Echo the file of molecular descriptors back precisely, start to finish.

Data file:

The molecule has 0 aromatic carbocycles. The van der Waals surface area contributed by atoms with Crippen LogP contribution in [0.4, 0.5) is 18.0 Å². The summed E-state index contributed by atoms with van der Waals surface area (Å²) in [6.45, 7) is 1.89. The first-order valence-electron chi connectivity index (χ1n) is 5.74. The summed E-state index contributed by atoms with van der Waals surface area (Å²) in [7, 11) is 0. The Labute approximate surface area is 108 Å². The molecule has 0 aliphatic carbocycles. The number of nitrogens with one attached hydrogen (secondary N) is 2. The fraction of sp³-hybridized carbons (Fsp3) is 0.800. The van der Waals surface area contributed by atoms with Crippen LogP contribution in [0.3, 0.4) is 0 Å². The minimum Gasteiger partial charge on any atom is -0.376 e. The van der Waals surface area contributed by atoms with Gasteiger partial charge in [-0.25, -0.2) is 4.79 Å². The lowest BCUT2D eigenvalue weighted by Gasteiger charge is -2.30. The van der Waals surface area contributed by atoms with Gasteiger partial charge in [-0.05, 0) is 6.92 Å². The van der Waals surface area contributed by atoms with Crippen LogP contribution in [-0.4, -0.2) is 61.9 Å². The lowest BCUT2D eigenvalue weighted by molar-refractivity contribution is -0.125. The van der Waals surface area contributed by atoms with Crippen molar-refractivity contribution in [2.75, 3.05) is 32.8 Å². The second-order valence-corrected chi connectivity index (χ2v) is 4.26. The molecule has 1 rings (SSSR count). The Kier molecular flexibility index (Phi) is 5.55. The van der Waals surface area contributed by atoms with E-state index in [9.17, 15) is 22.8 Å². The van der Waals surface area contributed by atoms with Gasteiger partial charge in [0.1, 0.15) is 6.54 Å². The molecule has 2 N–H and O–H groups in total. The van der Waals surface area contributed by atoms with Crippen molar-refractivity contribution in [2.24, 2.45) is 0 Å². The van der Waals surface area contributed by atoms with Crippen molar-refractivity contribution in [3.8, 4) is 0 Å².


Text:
The molecule has 0 aromatic carbocycles. The van der Waals surface area contributed by atoms with Crippen LogP contribution in [0.4, 0.5) is 18.0 Å². The summed E-state index contributed by atoms with van der Waals surface area (Å²) in [6.45, 7) is 1.89. The first-order valence-electron chi connectivity index (χ1n) is 5.74. The summed E-state index contributed by atoms with van der Waals surface area (Å²) in [7, 11) is 0. The Labute approximate surface area is 108 Å². The molecule has 0 aliphatic carbocycles. The number of nitrogens with one attached hydrogen (secondary N) is 2. The fraction of sp³-hybridized carbons (Fsp3) is 0.800. The van der Waals surface area contributed by atoms with Crippen LogP contribution in [0.3, 0.4) is 0 Å². The minimum Gasteiger partial charge on any atom is -0.376 e. The van der Waals surface area contributed by atoms with Gasteiger partial charge in [-0.25, -0.2) is 4.79 Å². The lowest BCUT2D eigenvalue weighted by Gasteiger charge is -2.30. The van der Waals surface area contributed by atoms with Gasteiger partial charge in [-0.05, 0) is 6.92 Å². The van der Waals surface area contributed by atoms with Crippen LogP contribution in [-0.4, -0.2) is 61.9 Å². The lowest BCUT2D eigenvalue weighted by molar-refractivity contribution is -0.125. The van der Waals surface area contributed by atoms with Crippen molar-refractivity contribution in [2.75, 3.05) is 32.8 Å². The second-order valence-corrected chi connectivity index (χ2v) is 4.26. The molecule has 1 rings (SSSR count). The Kier molecular flexibility index (Phi) is 5.55. The van der Waals surface area contributed by atoms with E-state index in [9.17, 15) is 22.8 Å². The van der Waals surface area contributed by atoms with Gasteiger partial charge in [0.1, 0.15) is 6.54 Å². The molecule has 2 N–H and O–H groups in total. The van der Waals surface area contributed by atoms with Crippen molar-refractivity contribution in [2.24, 2.45) is 0 Å². The van der Waals surface area contributed by atoms with Crippen molar-refractivity contribution in [3.8, 4) is 0 Å².